The WTO ministerial conference in Doha, Qatar in November 2001 aspired to promote trade as a way of improving partnership between industrialized and developing countries. The Doha Round collapsed in a dispute over richer states' farming subsidies and tariffs imposed on agricultural imports from developing countries, among other issues, but got back on track with an agreement referred to as the July package on August 1, 2004 designed to focus negotiations. Major provisions of the framework for agricultural negotiations in the July package include the requirement that countries substantially reduce their trade distorting domestic support (the total Aggregate Measurement of Support, or AMS) and substantially improve market access. The AMS was already reduced after the Uruguay Round. Another reduction is bound to necessitate major policy adjustments in many countries, and Taiwan is no exception. Both of these provisions will leave price-sensitive Taiwanese agricultural products open to competition they may not be ready for. The past few rounds of negotiation have shown that increasing market access for agricultural products is a long-term process. Although it may be some time before negotiations are finalized, it is important to begin considering the implications of possible negotiation outcomes immediately so that preparation and development of countermeasures can get a head start. The Uruguay Round closed with an agreement to reduce AMS and reform trade in sensitive sectors of agriculture.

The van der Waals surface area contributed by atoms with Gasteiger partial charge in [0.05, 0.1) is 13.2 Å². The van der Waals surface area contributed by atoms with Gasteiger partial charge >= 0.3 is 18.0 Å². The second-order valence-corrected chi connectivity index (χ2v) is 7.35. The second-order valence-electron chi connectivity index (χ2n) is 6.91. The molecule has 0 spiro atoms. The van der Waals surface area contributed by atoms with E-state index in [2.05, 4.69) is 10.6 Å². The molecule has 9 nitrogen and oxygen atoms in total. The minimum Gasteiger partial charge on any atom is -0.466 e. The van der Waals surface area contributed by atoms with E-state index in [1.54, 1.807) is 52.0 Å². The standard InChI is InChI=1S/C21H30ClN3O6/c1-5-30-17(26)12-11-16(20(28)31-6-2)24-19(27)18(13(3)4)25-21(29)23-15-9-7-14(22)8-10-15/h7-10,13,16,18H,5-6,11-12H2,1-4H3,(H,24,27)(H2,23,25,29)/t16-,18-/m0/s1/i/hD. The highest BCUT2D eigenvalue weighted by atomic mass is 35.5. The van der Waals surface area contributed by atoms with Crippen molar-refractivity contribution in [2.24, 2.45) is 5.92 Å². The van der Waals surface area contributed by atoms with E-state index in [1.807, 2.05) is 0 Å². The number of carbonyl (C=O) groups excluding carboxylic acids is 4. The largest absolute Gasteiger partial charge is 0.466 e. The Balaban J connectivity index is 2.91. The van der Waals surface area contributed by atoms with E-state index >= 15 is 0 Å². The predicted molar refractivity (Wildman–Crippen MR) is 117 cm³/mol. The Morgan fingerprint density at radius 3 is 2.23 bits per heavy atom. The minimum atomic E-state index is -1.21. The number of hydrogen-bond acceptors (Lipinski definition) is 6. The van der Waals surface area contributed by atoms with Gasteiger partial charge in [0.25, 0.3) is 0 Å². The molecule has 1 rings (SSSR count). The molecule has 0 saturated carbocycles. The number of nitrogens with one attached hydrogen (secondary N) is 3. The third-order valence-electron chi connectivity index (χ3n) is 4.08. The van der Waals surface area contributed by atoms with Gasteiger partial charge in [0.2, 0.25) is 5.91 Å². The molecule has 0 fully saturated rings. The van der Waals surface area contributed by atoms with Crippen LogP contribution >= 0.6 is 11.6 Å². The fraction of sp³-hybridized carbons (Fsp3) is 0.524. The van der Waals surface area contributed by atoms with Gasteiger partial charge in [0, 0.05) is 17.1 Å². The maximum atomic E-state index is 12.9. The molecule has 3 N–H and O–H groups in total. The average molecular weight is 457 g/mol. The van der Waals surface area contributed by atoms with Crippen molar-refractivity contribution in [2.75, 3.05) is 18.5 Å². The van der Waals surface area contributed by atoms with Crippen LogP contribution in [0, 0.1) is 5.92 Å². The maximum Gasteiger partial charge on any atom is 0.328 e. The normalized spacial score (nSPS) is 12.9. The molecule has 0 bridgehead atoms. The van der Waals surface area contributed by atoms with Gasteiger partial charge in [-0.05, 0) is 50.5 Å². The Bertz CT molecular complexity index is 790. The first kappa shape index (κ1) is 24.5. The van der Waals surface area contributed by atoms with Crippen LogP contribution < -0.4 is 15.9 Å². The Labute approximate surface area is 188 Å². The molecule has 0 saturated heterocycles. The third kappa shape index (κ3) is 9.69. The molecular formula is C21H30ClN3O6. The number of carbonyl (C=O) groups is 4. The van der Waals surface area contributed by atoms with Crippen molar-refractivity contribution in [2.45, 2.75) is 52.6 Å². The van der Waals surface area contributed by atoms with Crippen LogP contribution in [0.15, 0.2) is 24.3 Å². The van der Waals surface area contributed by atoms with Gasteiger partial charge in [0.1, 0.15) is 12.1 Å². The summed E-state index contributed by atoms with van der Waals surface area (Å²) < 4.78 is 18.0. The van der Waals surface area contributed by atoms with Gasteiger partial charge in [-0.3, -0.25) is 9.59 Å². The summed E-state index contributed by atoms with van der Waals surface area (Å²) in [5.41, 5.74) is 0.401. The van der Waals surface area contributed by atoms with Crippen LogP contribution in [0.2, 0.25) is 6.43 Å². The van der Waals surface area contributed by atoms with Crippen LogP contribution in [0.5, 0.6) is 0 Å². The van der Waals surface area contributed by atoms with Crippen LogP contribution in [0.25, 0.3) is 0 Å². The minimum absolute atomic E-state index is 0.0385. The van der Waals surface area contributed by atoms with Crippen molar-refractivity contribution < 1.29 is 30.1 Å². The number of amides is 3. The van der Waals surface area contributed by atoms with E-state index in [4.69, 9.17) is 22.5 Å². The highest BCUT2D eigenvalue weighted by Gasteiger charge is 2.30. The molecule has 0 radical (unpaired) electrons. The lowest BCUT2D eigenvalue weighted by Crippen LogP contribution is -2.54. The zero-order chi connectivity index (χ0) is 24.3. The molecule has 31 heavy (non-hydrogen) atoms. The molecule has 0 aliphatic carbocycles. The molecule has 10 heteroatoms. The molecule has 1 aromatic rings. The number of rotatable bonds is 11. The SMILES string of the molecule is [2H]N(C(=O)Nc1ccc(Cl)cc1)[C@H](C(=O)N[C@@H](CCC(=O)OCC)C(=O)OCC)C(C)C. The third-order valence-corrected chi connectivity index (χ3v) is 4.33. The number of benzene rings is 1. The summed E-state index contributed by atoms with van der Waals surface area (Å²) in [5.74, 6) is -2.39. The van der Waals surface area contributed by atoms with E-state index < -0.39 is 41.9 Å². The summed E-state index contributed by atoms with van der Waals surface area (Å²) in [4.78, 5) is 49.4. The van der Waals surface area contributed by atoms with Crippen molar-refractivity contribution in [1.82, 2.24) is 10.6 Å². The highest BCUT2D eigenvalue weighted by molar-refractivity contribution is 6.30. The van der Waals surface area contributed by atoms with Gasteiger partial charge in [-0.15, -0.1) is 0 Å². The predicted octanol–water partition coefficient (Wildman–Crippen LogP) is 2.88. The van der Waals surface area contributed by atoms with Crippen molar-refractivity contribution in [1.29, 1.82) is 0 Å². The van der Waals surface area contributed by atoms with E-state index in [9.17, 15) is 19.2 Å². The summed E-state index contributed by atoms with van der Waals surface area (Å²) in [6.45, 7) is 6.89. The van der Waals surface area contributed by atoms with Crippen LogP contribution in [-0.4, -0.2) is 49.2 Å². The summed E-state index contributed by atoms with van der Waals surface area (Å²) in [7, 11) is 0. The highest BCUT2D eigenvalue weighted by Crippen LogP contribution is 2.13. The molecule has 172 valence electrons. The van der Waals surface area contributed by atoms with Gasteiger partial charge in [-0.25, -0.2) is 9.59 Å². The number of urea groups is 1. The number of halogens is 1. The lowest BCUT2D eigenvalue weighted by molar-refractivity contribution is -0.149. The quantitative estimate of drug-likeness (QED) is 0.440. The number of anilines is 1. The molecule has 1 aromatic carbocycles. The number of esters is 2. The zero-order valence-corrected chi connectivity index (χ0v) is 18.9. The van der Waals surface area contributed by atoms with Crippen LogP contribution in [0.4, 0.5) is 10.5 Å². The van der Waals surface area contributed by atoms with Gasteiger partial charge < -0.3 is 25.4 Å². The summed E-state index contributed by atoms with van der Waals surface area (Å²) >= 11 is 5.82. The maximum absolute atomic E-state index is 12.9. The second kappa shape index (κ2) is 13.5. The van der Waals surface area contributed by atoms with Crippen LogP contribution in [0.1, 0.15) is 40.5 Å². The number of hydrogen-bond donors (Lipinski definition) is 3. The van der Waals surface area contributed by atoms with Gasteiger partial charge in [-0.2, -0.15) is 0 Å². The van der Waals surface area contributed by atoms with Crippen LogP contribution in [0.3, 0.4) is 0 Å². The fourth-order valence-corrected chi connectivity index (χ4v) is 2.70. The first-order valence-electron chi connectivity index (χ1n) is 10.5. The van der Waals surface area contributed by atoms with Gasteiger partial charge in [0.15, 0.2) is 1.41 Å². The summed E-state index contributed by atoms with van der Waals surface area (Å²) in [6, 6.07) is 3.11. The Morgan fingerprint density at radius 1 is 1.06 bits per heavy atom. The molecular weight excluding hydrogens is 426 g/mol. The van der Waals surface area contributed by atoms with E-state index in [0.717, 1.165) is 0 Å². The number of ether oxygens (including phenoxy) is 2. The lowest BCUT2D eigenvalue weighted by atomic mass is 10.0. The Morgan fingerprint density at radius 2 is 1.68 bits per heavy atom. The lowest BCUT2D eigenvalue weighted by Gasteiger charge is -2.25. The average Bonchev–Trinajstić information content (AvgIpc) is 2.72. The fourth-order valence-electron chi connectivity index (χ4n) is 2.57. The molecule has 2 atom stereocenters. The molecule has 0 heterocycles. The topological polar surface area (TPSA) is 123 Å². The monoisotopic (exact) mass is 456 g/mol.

In response, Taiwan's agricultural agencies had to examine every item with domestic support and determine the subsidy amount and which items to designate as sensitive products. During negotiations, the sudden announcement of a “down payment agreement” with the U.S. on tariff quotas for pork and chicken played an instrumental role in Taiwan's later accession to the WTO. It also troubled agricultural agencies in Taiwan. Cutting back domestic subsidies the minimum requirement to fulfills the minimum requirement for AMS reduction. However, in Taiwan, reduction of domestic support for rice production involves sensitive issues, such as how to support farmers who allow their fields to remain fallow, setting the market price for rice, and finding ways to effectively reduce the government's financial burden in supporting the price. Farmers often complain about meager subsidies for leaving their fields fallow. Inefficient use or management of fallow fields is also often a point of criticism as is the complaint that fallow fields may spoil the village landscape. Taiwan must formulate an effective policy for rice production in order to respond effectively to WTO agricultural agreements. Taiwan's rice import control policy entails a tariff quota and a tender bidding system. Taiwan has also agreed to allow a quota of 144,000 metric tons of unpolished rice to be imported each year, of which 35% will be available for free trade. Taiwan now faces a difficult situation in which the price of domestic rice has dropped to a near-cost level.